- Skyler Thompson (Kansas State): Skyler is the most intriguing passer on this list; his insertion into the lineup ignited the Cats, even if it was a move born out of desperation instead of creativity. Thompson began the year as a third string QB, but as injury after injury decimated the quarterback depth chart, he was thrust into duty. And boy, did he make the most of his opportunities. Thompson came off the bench to save KSU against both Kansas and Texas Tech, rallying the Cats from down 11 to an overtime victory in the latter. After a rough start against WVU, he led K State to three straight victories, including a stunner in Stillwater and a last second victory against Iowa State - plus a bowl win over UCLA. Thompson isn’t the most dynamic runner, but he’s more than capable, and made several big plays with his feet in the second half of the season. He was decent as a passer, completing 61.5% of his passes, but throwing just five touchdowns and three interceptions in 83 attempts. How he will do with a full season at the helm remains to be seen, but there is reason for hope in the Little Apple.
- Zeb Noland (Iowa State): Zeb Noland is certainly talented; the 6’3”, 215 pound pro style QB has a big arm and plenty of smarts. He played in four games in 2017, including a start at Baylor, combining to hit on just over 50% of his passes, tossing two TDs and a pick, and accumulating 533 yards through the air. Matt Campbell is a heck of a coach, and he and his staff have done a good job of designing an offense that doesn’t ask too much of their QBs. The return of superstar tailback David Montgomery in the backfield certainly won’t hurt things, nor does a corp of super-sized wide receivers. While Noland will face some competition in the fall, he should win out, but the rising redshirt sophomore will likely experience growing pains in his first year as the full-time starter.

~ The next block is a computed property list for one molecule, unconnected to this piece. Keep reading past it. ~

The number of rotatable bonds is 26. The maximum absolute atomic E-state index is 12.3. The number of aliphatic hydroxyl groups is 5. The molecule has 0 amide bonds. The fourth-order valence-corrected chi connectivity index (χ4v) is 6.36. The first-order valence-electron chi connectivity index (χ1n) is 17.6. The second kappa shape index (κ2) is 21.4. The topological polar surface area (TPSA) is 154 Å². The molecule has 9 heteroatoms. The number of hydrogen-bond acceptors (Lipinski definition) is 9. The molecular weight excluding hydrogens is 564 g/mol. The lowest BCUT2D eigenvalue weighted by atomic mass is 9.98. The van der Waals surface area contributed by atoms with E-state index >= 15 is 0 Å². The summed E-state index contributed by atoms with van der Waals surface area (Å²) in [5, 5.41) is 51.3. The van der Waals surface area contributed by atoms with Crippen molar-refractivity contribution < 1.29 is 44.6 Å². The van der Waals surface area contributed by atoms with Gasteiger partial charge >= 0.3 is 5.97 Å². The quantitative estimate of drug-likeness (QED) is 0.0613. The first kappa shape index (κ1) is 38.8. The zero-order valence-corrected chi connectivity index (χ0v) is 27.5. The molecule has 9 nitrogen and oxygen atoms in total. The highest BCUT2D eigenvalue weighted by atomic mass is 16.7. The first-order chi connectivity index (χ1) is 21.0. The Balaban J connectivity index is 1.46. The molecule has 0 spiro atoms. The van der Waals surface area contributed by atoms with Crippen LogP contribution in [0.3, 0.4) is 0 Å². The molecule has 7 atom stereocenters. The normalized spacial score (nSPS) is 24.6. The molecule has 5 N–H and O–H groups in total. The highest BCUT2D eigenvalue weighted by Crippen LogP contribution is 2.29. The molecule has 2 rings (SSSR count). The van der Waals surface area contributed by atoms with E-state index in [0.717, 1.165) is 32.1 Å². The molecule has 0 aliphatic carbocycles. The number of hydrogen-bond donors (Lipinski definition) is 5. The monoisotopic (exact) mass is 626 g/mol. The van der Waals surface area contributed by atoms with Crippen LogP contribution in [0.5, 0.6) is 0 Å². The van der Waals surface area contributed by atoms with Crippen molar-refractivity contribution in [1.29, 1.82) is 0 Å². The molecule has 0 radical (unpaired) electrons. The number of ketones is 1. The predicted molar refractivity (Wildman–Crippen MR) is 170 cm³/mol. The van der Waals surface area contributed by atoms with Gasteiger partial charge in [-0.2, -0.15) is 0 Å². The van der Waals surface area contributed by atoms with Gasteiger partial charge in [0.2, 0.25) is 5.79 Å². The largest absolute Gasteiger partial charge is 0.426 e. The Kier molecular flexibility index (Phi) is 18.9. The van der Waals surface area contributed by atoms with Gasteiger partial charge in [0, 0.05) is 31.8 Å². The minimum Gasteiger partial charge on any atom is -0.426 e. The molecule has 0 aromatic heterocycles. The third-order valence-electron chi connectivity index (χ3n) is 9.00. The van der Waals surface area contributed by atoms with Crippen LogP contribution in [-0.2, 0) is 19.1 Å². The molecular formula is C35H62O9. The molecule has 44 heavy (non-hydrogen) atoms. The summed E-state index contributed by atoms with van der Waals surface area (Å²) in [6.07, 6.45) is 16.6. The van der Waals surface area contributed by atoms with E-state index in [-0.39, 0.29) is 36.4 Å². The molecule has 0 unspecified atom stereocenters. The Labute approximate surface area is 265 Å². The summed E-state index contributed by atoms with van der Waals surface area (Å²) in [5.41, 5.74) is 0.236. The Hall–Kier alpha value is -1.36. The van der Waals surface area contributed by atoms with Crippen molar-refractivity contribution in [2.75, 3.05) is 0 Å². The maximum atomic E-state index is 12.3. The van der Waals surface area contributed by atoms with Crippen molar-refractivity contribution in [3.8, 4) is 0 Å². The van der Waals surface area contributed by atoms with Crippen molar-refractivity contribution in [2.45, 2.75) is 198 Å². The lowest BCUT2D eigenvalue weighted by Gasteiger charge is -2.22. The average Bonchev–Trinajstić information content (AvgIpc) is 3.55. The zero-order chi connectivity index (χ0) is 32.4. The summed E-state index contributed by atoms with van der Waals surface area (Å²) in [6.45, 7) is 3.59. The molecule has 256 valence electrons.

- Keondre Wudtee/Taylor Cornelius/Spencer Sanders (Oklahoma State): Few teams have a bigger question mark behind center than Oklahoma State, who will be looking to a very inexperienced starter to replace all-world gunslinger Mason Rudolph next fall. Cornelius and Wudtee had a combine 10 passing attempts in 2017, and neither tossed a TD in garbage time. It will be an open competition during spring ball and fall camp between these two and several other names already on the roster, but the guy to watch is incoming freshman Sanders. The Denton area stud is a four star prospect and just wrapped up a very proficient and successful high school career. I imagine Cornelius wins the job out of camp, mostly due to his experience, arm, and accuracy, while Wudtee gets in on special packages due to his athleticism and running ability. But if Sanders is starting sometime in October, I won’t be surprised one bit.
- McLane Carter/Jett Duffey (Texas Tech): If you thought the Cowboys’ QB situation was dicey, take a look west at the Red Raider’s. Ick. McLane Carter was a near disaster in Austin, saved only by Nic Shimonek’s desire to save Kliff Kingsbury’s job. Carter played in four games, started one, completed 50% of his passes, tossed two picks, and handed over two interceptions. He looked far from ready for prime time, but KK has a great track record of developing QBs, so there’s no reason to think he couldn’t get better. Jett Duffey is the more intriguing prospect - he nearly out-dueled Shawn Robinson in a state championship game in high school, but found himself in trouble early in Lubbock and sat out for the better part of a year after being found responsible in a sexual assault trial. He has just two career passing attempts and might be a scumbag, so not exactly what you want to build your team around - especially when you’re a head coach on the hot seat. Incoming freshman Alan Bowman is intriguing, but unlikely to win the job as a true freshman. I’m guessing it’s Duffey’s to lose.
- Peyton Bender/Carter Stanley (Kansas): The Jayhawks have clearly the worst QB situation in the conference, and it might be more than even Doug Meacham can help with. Bender and Stanley both completed 54% of their passes is 2017, and between the two of them, combined for 17 picks and 14 TDs. Bender is the better long-term prospect, at least according to the stats, but there’s not a lot of reason to believe he can get the Jayhawks back to respectability any time soon. The good news is, David Beatty doesn’t have a QB in the class of 2018... oh wait, that’s not good news. It’s going to be another long year for the seven KU Football fans still hanging on to hope.
Agree? Disagree? Let us know your thoughts on the best of the best and the worst of the worst in the comments below!